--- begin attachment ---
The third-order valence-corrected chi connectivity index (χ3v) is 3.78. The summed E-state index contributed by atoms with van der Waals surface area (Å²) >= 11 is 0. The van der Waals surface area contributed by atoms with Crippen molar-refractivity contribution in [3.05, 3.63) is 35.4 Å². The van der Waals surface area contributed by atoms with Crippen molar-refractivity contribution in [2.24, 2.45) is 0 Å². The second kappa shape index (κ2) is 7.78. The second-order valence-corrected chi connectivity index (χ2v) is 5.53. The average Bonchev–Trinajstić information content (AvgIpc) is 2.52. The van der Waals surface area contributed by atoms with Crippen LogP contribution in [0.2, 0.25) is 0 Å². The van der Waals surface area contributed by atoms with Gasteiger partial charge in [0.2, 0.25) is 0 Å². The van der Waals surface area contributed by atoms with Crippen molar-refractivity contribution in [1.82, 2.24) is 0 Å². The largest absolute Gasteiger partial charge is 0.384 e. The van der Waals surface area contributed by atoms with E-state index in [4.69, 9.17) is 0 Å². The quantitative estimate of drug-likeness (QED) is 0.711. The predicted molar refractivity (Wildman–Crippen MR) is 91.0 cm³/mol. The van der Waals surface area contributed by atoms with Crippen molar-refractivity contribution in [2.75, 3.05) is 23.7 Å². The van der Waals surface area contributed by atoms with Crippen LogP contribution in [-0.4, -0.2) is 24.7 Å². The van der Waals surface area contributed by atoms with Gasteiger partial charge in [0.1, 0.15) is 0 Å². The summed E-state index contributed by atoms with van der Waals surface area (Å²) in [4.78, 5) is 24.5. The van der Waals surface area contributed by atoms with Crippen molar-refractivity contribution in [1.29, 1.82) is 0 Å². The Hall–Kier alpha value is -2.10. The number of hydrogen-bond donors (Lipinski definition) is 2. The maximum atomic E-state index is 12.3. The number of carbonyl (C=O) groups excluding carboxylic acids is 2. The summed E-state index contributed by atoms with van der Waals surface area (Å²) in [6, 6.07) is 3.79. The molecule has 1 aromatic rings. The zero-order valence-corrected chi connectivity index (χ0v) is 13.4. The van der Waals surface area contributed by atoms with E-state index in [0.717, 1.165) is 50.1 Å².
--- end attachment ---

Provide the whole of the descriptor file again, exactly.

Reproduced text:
The third-order valence-corrected chi connectivity index (χ3v) is 3.78. The summed E-state index contributed by atoms with van der Waals surface area (Å²) >= 11 is 0. The van der Waals surface area contributed by atoms with Crippen molar-refractivity contribution in [3.05, 3.63) is 35.4 Å². The van der Waals surface area contributed by atoms with Crippen molar-refractivity contribution in [2.24, 2.45) is 0 Å². The second kappa shape index (κ2) is 7.78. The second-order valence-corrected chi connectivity index (χ2v) is 5.53. The average Bonchev–Trinajstić information content (AvgIpc) is 2.52. The van der Waals surface area contributed by atoms with Crippen LogP contribution in [0.2, 0.25) is 0 Å². The van der Waals surface area contributed by atoms with Gasteiger partial charge in [0.2, 0.25) is 0 Å². The van der Waals surface area contributed by atoms with Crippen molar-refractivity contribution in [1.82, 2.24) is 0 Å². The largest absolute Gasteiger partial charge is 0.384 e. The van der Waals surface area contributed by atoms with E-state index in [4.69, 9.17) is 0 Å². The quantitative estimate of drug-likeness (QED) is 0.711. The predicted molar refractivity (Wildman–Crippen MR) is 91.0 cm³/mol. The van der Waals surface area contributed by atoms with Crippen molar-refractivity contribution in [2.75, 3.05) is 23.7 Å². The van der Waals surface area contributed by atoms with Crippen LogP contribution in [-0.4, -0.2) is 24.7 Å². The van der Waals surface area contributed by atoms with Gasteiger partial charge in [0.1, 0.15) is 0 Å². The summed E-state index contributed by atoms with van der Waals surface area (Å²) in [4.78, 5) is 24.5. The van der Waals surface area contributed by atoms with Crippen molar-refractivity contribution in [1.29, 1.82) is 0 Å². The Hall–Kier alpha value is -2.10. The number of hydrogen-bond donors (Lipinski definition) is 2. The maximum atomic E-state index is 12.3. The number of carbonyl (C=O) groups excluding carboxylic acids is 2. The summed E-state index contributed by atoms with van der Waals surface area (Å²) in [6, 6.07) is 3.79. The molecule has 1 aromatic rings. The zero-order valence-corrected chi connectivity index (χ0v) is 13.4. The van der Waals surface area contributed by atoms with E-state index in [0.717, 1.165) is 50.1 Å².